Sunday, April 15, 2007

A Clean Sweep

The short answer is yes: I can tear down the Farmer's Market booth, go home, unload and put away perishables, and be at work on time. It makes a long day, a full day, but a rich one.

Opening day started with snow (not sticking) and ended with glorious sunshine. Customers came as the morning wore on (we were starting to wonder, at first) and I sold nearly all the eggs I took. My spinning wheel went with me, and I finally finished the last 10 minutes of spinning work on the yarn that I was spinning on Closing Day last year. It was great to spin again, to show the process to kids and parents, to talk about the eggs and the farm. New faces, old faces, shivering, smiling, shaking our heads, ranting about the recent weather.

Coming home from driving the bus, doing chores, feeding the dogs, eating something, checking emails and messages...finally it's done and I'm half asleep on my feet.

But I pick up the broom, and begin to sweep the main rooms of the house, beginning in the livingroom and working towards the front door in the entry room, on the other side of the kitchen. Not because I have to (though it needs it) but because I want to be doing this contemplative task. It's a post-Canada habit.

It began in Sorrento, when I was volunteering on the kitchen staff of a church conference center. The last task of the night was always sweeping the floors. I looked forward to it because it meant everything was in order for the breakfast crew, and we were nearly done for the day.

When I started volunteering at the organic vegetable farm, I found myself restless in the evenings. It was a very different situation than the conference center. When I arrived, the floor hadn't been swept in awhile. 3 large dogs, +/- 5 people, and a couple cats were constantly tracking in dirt from the fields. Really, sweeping it seemed pointless. But I felt like doing it, so I did. It became a habit, but more than that, a meditation. It was partly about seeing how nice the rooms looked when swept, but mostly it was about simply the doing of it.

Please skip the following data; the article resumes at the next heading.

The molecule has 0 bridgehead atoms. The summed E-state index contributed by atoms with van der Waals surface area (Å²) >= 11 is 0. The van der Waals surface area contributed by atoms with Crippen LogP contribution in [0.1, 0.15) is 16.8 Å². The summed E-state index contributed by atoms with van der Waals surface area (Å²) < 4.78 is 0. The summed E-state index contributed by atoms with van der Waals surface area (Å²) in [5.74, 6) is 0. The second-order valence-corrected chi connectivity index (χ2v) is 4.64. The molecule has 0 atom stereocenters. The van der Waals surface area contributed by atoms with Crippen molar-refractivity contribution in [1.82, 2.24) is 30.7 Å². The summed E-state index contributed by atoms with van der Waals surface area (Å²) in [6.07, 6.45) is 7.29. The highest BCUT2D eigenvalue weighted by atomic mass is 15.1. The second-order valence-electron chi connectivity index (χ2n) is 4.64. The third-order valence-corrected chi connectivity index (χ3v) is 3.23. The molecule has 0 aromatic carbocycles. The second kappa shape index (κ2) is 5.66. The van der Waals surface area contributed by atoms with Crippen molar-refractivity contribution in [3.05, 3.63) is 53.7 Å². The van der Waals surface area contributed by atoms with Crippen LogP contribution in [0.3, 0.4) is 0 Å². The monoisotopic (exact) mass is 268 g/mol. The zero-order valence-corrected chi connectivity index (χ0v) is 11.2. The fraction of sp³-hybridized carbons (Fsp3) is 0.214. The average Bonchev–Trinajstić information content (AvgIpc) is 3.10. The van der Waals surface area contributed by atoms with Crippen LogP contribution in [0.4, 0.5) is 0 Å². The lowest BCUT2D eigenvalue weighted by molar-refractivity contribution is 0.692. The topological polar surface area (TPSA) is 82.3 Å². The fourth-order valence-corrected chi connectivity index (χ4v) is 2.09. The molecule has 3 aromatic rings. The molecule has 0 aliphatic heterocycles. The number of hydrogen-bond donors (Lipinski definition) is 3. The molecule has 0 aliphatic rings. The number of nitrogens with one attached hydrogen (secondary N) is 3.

After a few days, Sue commented on the futility of my self-appointed task. By then I knew how to answer her: It was like the tide of the ocean. The dirt came in, the dirt went out. The dirt came back in again. By sweeping it out, I wasn't trying to fight the dirt--the winner was obvious from the start. Rather, I was dancing with the dirt in a long, slow dance like the tide of the ocean.
Dirt is a fact of life on the farm. It is the source from which I draw a portion of my existence. Without dirt, there would be no farm.

When I empty the dustpan, I pick out any man-made bits--rubber bands, bread bag tags, scraps of paper--and throw the rest of the sweepings (dirt and dog hair) onto the flower bed outside the front door, returning the farm to itself.

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